Proprietary Data Insights
Top Residential Construction Stock Searches This Month
Source: Google Finance
In April, The Juice suggested taking a look at homebuilder PulteGroup (PHM).
Since then, like most of the rest of the market, PHM took a hit. However, over the last month, it has regained almost all of the ground it lost amid the carnage.
Why is PHM Up? Probably a combination of two factors.
One, while there’s pressure on homebuilders in the current environment of decreasing demand, most people don’t expect an all out housing crash like we saw in 2008. Instead, we’re anticipating headwinds, not devastation.
Two, PulteGroup manages its business well, minding its cash amid the slowdown and maintaining the dividend it has managed to increase each of the last four years.
We’ll get more color on PulteGroup – and homebuilding in general – when the company reports earnings on July 26. The Juice will listen to the earnings call and provide an update shortly thereafter.
With Housing, You’re Probably Lucky Or Screwed
Bad news tends to dominate most headlines.
Makes sense. Not only does bad news sell, but the need exists to help people make sense of the bad news. Particularly in the area where so much of the present bad news lies – housing.
However, There’s Actually Some Really Good News
We’re not talking about the modest slowdown in home prices and rents. Doesn’t make either affordable.
Instead, what if you’re not looking? What if you haven’t been in the market to buy a home or rent an apartment over the last year or so? If not, you might be sitting pretty.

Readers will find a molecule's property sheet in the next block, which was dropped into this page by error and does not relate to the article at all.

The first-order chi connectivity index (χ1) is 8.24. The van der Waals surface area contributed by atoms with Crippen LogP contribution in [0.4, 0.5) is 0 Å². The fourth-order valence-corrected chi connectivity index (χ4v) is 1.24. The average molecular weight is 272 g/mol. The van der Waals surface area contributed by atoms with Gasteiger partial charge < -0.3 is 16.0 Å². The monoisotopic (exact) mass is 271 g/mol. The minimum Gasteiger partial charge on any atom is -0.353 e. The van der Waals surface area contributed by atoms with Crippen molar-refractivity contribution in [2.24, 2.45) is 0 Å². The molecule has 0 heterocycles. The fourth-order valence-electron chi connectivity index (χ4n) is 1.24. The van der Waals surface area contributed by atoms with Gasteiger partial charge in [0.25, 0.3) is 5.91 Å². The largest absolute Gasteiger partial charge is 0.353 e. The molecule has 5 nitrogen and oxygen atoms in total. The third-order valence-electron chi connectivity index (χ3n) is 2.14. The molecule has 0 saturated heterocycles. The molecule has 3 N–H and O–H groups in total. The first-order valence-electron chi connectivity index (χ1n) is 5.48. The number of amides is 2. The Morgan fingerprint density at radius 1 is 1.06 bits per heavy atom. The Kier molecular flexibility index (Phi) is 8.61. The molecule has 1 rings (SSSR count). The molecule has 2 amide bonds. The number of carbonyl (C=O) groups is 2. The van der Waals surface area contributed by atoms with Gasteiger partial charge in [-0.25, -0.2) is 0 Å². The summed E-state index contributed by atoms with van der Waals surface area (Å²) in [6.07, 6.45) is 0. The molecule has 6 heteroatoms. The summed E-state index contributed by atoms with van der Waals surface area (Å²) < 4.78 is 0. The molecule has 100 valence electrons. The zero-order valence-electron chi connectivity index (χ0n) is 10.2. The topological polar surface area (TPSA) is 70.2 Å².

Amid all the bad news you probably missed this, but:
As For Renters
How about all of the apartments governed by state and local rent control laws?
Of course, not every city has rent control. And it has downsides. In California, once a tenant moves out, the landlord can charge whatever they wish. From that new rate, rent control laws take hold again. Plus, sometimes rent control can prompt property owners to skimp on upgrades and maintenance.
The Juice is just trying to squeeze in some good news before the bad.
If you’re not lucky enough to have secured a low mortgage rate when the getting was good, it’s not a pretty picture. The typical mortgage payment comes in at $2,387, as of last week.
Earlier this week, The Juice noted that in Q1, the average American wage or salary employee made $4,148 a month. Responsible budgeting says you should commit no more than 30% of your monthly gross income to housing. On $4,148 a month, that’s up to $1,244.
Even if you stretch yourself (and you absolutely should not), Redfin’s interactive chart shows you can’t touch much house in America.
At 5.5% interest, assuming a 20% down payment, you can only afford a $250,000 home if you want to keep your payment at $1,500 a month. At the moment, the median sale price of a home nationally is $428,379. And, at that median, you’re looking at an $85,000+ down payment.
The math doesn’t look any better for renters.
Of the 50 largest metro areas in the US, none – The Juice repeats, none – have median rent anywhere near $1,244. If you’re making $4,148 a month, you might have no choice but to stretch closer to $1,500. Even in these places.
Source: Redfin (as of June, 2022)
And that’s not even in the New York Tri-State area, Northern or Southern California, Seattle, or Boston where rents are truly insane in the membrane.
The Bottom Line: Given the proliferation of absolutely warranted bad news headlines on housing, it’s clearly not the time to be looking for a place to live. However, if you’re already set in a home you own or apartment you rent, you might actually be eating popcorn as you observe the carnage from the proverbial sidelines.
Sometimes it’s definitely better to be lucky than good. Or a healthy mix of both.
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